Recognizing the need to improve sourcing of American-grown food products by U.S. schools, National Farmers Union (NFU) applauded the introduction of the “American Food for American Schools Act of 2016.” The legislation aims to enforce provisions of the Richard B. Russell National School Lunch Act that require school nutrition providers to purchase domestically produced and processed foods, to the extent practicable.
“The school lunch laws were designed to ensure all school-age children have access to high quality, nutritious food products, like those grown and produced by U.S. farmers and ranchers. By improving transparency and enforcement of the Buy American provisions, through the American Food for American Schools Act, we can better support both American agriculture and child nutrition,” said NFU Senior Vice President of Public Policy and Communications Rob Larew.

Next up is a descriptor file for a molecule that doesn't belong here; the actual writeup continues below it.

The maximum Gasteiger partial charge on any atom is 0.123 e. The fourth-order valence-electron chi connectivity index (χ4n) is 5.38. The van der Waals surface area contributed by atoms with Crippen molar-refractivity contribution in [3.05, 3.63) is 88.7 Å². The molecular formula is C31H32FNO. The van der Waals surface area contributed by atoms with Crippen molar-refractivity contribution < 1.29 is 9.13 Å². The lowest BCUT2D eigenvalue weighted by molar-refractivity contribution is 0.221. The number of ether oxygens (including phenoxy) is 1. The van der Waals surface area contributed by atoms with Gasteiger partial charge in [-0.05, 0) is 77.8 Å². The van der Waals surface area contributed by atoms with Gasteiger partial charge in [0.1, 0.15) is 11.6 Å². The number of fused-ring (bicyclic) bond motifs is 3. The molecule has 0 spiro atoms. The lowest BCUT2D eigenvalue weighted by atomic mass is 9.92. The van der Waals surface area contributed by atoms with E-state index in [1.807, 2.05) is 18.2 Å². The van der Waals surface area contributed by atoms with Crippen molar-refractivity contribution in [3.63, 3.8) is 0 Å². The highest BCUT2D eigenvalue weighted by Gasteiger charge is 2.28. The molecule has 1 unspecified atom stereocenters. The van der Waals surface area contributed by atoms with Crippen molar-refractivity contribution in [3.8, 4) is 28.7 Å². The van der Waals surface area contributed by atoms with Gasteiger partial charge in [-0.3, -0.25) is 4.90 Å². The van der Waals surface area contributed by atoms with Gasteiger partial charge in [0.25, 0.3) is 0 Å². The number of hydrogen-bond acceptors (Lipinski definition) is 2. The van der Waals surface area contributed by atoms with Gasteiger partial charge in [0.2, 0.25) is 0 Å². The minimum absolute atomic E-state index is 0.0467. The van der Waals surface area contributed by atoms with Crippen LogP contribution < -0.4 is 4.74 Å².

The legislation, introduced by Representative John Garamendi (D-Calif.), would require school nutrition providers to request a waiver from the U.S. Department of Agriculture (USDA) should they decide to purchase a foreign food product, differing from the current law which does not require a waiver be requested.
“When school food providers are using U.S. taxpayer money to purchase food, they should be buying American grown foods where possible,” noted Larew.
The bill also directs that notification of the waiver be posted publicly on the school’s website and menu as well as sent to parents of the children who will be served the product. Earlier this year. Rep. Garamendi notified USDA of his concern that the Buy American provisions were not being enforced in California schools.
“Providing USDA with greater authority to enforce farm-to-school lunch programs will help connect more students with fresh, local foods. These programs can also improve understanding of where our food comes from by strengthening local farmer relationships within the community. I urge Congress to support this legislation that will benefit agriculture, education and communities, alike,” Larew concluded.